Investing in a heart rate monitor is a great way to turn the exercises that you enjoy into a good cardio workout. For instance, you may really enjoy horseback riding, and would like the make that your cardio workout. Wearing the heart rate monitor while you do that activity can tell us how hard you are exerting yourself while riding. The age – 220 rule is crude, but acceptable as a first time estimate of your max heart rate. If you are exercising between 65-80% of your max heart rate (about 6-7/ 10 effort) for a prolonged period (>30 minutes), you are getting a good cardiorespiratory workout.
The treadmill tells me I should be going really slow to be in the Fat Burning Zone – is that right?
The problem with age-determined heart rates for exercise is that they can often be off by as much as 20 beats per minute. Some people have low heart rates and some people have high rates, and so the formulas will not work properly for them. Better than using age-determined heart rates is to simply use your own perceived exertion while you are doing the activity. Provided the exercise is steady and you are not taking any breaks, you will do very well if you shoot for a 6-7/10 effort for your cardio workouts. This might be a little more intense than what you are used to, but for burning the most calories in a short amount of time, this intensity is probably best. If you have all the time in world for exercise, and you plan to ride your bike for 2-3 hours, then 5/10 effort is perfect.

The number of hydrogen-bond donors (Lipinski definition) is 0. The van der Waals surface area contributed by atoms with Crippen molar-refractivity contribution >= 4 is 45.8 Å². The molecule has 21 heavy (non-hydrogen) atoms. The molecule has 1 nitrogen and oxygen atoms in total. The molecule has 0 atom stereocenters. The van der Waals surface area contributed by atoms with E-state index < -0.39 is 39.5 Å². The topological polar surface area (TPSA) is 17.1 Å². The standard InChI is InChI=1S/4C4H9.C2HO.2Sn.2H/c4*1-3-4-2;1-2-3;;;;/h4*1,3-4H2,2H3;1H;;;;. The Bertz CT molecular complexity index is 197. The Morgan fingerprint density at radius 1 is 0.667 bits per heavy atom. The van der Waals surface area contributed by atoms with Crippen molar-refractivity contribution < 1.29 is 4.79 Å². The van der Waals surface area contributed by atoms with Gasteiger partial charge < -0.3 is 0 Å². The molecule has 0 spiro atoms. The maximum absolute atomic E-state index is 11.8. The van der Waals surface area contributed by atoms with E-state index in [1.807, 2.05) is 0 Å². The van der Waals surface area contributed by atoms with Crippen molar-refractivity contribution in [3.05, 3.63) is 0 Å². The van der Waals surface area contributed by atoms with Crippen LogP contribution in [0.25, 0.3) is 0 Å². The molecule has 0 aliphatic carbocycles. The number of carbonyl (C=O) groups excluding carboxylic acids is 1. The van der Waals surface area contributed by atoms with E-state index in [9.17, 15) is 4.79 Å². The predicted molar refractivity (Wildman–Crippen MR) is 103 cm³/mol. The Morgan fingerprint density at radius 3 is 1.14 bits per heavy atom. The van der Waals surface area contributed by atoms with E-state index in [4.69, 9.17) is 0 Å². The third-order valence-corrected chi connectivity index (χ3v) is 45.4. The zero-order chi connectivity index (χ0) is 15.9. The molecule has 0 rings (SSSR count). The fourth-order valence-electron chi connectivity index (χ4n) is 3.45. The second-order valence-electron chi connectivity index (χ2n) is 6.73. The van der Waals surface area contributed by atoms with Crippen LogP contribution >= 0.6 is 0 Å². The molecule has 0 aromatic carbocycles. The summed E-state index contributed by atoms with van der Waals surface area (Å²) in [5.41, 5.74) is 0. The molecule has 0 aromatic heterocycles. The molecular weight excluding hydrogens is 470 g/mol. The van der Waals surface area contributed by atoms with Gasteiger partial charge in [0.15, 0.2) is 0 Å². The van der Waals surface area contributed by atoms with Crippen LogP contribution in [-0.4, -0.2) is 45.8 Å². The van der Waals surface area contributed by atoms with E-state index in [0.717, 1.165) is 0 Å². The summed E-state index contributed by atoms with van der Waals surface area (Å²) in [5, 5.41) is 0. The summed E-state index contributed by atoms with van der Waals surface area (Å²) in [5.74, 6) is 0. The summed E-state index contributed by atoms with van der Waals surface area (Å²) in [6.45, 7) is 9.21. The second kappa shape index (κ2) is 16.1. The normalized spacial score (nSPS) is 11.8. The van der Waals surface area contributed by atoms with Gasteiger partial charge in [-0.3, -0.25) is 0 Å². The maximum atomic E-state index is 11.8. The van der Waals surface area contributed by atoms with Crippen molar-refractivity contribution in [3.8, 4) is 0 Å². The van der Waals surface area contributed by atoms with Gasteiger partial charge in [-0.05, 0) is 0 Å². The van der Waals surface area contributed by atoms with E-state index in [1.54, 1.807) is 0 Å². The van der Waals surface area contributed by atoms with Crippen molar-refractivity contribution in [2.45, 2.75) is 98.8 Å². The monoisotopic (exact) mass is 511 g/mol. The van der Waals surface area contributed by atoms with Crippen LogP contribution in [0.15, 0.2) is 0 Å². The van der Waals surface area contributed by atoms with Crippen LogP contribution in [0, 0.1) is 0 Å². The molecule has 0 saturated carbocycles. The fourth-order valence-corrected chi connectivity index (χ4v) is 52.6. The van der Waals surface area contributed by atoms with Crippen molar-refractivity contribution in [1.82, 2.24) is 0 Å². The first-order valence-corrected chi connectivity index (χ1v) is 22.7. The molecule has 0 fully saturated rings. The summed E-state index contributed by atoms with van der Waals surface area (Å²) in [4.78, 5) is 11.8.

Your body burns proportionately more fat for fuel at low intensities, so this is why treadmills and other cardio machines have a cardio zone that is set at a fairly low heart rate. This is the perfect heart rate for a long cardio session (60-90 minutes), but if you only have 30-45 minutes, you should warm up for 15-20 minutes, then go at a higher heart rate (7/10 effort) for 20-30 minutes – this will burn more total calories, even though you might be using more carbohydrates for energy during the workout.